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Can J Public Health. 1999 May-Jun;90(3):196-200.

Children's feeding programs in Atlantic Canada: reducing or reproducing inequities?

Author information

1
Faculty of Health Professions, Dalhousie University, Halifax, Nova Scotia. Lynn.McIntyre@dal.ca

Abstract

This study analyzed, through case studies of day-to-day observations and interviews with recipients and operators, the operations of nine children's feeding programs in Nova Scotia, New Brunswick, and Newfoundland. We found that children's feeding programs result in the stigmatization of participants and families, despite an ideology of equality. Most programs adopt a family substitution role in the lives of children they serve and function in a way that excludes parental participation. Programs also transmit a hidden curriculum to children that teaches them how to behave and how a 'proper' family functions. We found that the professionalization of food and nutrition, a desire for an expanded client base, and dependency creation through the provision of other material goods, permit programs to exert increasing institutional control over recipients, a process we, following Illich, call the dragnet. While these programs may be meeting some nutritional needs in a few poverty-stricken children, they ultimately reproduce, rather than reduce, inequities.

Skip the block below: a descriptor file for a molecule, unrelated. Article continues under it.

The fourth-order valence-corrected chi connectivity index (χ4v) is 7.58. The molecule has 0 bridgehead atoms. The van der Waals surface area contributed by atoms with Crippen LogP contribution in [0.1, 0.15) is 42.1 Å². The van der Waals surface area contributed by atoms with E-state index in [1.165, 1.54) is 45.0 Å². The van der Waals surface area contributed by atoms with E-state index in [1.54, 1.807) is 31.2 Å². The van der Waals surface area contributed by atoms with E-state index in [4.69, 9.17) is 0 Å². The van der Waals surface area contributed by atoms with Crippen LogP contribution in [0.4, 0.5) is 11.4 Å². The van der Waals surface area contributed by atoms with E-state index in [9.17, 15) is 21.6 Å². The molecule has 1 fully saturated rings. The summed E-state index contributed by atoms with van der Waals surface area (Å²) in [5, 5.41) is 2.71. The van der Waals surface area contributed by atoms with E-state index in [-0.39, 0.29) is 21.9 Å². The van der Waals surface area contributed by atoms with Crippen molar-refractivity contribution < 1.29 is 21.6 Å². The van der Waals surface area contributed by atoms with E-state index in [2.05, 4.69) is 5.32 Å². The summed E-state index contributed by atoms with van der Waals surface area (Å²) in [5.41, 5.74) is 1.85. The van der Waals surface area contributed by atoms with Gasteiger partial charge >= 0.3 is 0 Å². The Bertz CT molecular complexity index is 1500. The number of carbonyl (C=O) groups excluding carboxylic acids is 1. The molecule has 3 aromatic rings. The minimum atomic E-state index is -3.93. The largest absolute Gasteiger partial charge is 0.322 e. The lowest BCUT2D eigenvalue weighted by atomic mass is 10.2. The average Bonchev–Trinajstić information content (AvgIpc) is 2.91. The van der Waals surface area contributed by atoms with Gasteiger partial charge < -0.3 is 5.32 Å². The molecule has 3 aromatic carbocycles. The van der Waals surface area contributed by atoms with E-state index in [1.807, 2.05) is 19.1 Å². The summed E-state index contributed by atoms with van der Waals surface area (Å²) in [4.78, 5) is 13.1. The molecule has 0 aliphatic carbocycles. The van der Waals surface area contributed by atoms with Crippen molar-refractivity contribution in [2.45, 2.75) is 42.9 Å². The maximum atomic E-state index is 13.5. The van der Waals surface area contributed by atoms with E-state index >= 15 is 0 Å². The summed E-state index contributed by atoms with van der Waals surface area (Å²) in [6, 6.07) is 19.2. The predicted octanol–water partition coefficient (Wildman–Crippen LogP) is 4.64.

PMID:
10401172
[Indexed for MEDLINE]

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